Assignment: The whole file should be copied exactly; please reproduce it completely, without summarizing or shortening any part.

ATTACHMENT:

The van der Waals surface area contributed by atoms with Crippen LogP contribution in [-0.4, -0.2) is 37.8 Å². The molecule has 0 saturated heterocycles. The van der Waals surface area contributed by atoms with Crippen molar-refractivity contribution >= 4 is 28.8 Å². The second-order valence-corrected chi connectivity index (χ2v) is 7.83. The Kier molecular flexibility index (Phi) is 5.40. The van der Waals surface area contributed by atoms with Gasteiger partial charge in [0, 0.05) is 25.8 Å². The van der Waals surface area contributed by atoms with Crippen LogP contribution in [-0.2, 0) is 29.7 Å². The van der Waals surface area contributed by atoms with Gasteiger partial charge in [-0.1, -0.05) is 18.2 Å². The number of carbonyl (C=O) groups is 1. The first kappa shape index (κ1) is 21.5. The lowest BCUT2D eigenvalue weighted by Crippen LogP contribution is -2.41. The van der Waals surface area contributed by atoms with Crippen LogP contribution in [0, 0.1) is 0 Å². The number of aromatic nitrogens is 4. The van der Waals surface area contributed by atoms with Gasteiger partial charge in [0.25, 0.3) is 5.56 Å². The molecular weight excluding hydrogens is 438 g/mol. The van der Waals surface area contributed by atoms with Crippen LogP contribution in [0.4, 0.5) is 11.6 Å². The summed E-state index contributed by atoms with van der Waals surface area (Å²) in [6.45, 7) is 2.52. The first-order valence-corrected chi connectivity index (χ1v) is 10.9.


The van der Waals surface area contributed by atoms with Crippen LogP contribution in [-0.4, -0.2) is 37.8 Å². The molecule has 0 saturated heterocycles. The van der Waals surface area contributed by atoms with Crippen molar-refractivity contribution >= 4 is 28.8 Å². The second-order valence-corrected chi connectivity index (χ2v) is 7.83. The Kier molecular flexibility index (Phi) is 5.40. The van der Waals surface area contributed by atoms with Gasteiger partial charge in [0, 0.05) is 25.8 Å². The van der Waals surface area contributed by atoms with Crippen LogP contribution in [-0.2, 0) is 29.7 Å². The van der Waals surface area contributed by atoms with Gasteiger partial charge in [-0.1, -0.05) is 18.2 Å². The number of carbonyl (C=O) groups is 1. The first kappa shape index (κ1) is 21.5. The lowest BCUT2D eigenvalue weighted by Crippen LogP contribution is -2.41. The van der Waals surface area contributed by atoms with Crippen LogP contribution in [0, 0.1) is 0 Å². The number of aromatic nitrogens is 4. The van der Waals surface area contributed by atoms with Gasteiger partial charge in [0.25, 0.3) is 5.56 Å². The molecular weight excluding hydrogens is 438 g/mol. The van der Waals surface area contributed by atoms with Crippen LogP contribution in [0.4, 0.5) is 11.6 Å². The summed E-state index contributed by atoms with van der Waals surface area (Å²) in [6.45, 7) is 2.52. The first-order valence-corrected chi connectivity index (χ1v) is 10.9.